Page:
Top Athletes Backing Out of Rio Olympics Because of Zika Virus
The number one golfer in the world, Jason Day, announced on June 27, that he is joining the list of athletes sitting out of the Rio de Janeiro Olympics because of concerns regarding the Zika virus.
According to the BBC, Day acknowledges that the danger is small, but he doesn’t want to take any risks, particularly regarding his wife’s future pregnancies.
“Competing at the Olympics has always been a major goal,” said Day, “but golf cannot take precedence over my family.”
The sport of golf, which is making its first appearance at the Olympics in more than 110 years, is losing many of its top athletes for this year’s Olympics.
Day’s announcement comes just a few days after another top-five golfer, and Europe’s number one ranked golfer, Rory McIlroy, announced that the Zika virus is keeping him out of competing in the Olympics as well. Other pro golfers not attending because of Zika concerns are Vijay Singh of Fiji and Marc Leishman of Australia.
The Sacramento Bee reports that researchers still have a lot to learn about the Zika virus, which infected Brazil in 2015 and continues to spread throughout more than 60 countries. The disease is passed through sexual transmission and, more commonly, mosquito bites.
Although the Zika virus only causes minor illness in adults, it can greatly damage unborn children — causing them to have devastating neurological defects.
“There are so many unknowns,” said Dr. Dean Blumberg, infectious disease expert at the University of California Davis. “It comes down to an emotional decision. There really is this potential for grave danger to the fetus, for birth defects. It’s reasonable for them to consider these risks and make these personal decisions.”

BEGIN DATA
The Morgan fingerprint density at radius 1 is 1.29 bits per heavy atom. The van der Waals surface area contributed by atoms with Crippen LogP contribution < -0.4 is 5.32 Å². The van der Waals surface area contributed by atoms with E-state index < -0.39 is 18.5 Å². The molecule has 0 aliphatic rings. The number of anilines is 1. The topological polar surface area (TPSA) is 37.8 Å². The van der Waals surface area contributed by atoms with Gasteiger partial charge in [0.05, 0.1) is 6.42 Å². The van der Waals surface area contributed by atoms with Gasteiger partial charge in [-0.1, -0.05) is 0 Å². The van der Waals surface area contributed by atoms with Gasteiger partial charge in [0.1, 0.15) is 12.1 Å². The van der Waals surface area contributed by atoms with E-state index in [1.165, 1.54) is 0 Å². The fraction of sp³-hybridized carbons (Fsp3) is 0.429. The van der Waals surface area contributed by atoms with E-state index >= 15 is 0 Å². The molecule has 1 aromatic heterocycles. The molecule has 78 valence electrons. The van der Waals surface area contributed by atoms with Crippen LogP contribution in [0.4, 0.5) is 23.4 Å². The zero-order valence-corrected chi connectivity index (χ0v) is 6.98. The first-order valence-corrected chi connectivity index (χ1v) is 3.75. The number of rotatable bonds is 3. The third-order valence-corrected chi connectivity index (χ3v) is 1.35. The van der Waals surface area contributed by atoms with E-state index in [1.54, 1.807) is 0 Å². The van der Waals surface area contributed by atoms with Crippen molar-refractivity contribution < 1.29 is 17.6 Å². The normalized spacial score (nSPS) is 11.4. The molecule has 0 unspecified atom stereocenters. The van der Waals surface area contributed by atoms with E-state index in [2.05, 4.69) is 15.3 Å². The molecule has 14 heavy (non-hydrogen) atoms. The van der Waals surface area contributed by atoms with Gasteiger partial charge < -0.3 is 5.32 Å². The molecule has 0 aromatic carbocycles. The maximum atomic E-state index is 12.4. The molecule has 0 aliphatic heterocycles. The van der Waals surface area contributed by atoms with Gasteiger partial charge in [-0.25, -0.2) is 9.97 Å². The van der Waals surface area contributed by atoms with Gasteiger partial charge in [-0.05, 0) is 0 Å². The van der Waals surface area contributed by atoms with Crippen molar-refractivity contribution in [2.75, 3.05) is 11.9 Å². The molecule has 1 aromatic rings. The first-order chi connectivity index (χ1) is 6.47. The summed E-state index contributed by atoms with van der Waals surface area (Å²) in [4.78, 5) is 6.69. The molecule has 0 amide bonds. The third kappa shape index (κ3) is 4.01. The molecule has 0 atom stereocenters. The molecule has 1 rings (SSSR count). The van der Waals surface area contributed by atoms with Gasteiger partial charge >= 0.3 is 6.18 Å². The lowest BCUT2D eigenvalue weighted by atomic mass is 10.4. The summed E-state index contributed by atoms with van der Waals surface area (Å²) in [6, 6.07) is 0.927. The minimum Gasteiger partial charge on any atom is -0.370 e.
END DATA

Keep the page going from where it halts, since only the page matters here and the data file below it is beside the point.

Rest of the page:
The U.S. Centers for Disease Control and Prevention, along with the World Health Organization, have declared the Olympic games in Rio are safe for anyone to attend — except pregnant women. Additionally, there is some degree of risk, said the CDC and WHO, for couples hoping to conceive.
Olympic medical professionals will have their hands full before, during, and after the 2016 games, as athletes hope certain medications will prevent any issues. In the U.S., four out of five Americans are prescribed antibiotics each year to prevent the spread of infectious diseases.
U.S. swimmer Haley Anderson will brave the Zika virus this summer as she plans to compete in Rio in open water swimming. Anderson states that although she will be on alert, she believes the water off Copacabana Beach, where her event will take place, has been cleaned up enough for safety as long as she takes antibiotics and probiotics before the competition.
She still credits the Zika virus with causing a major distraction for her and other athletes, competing or not competing.
“When you have to think about all these other things, it gets frustrating,” said Anderson. “I just want to be worried about training and being the fastest… if you have this doubt in the back of your head, that changes things.”
The 2016 Olympics will begin on August 5 in Rio de Janeiro.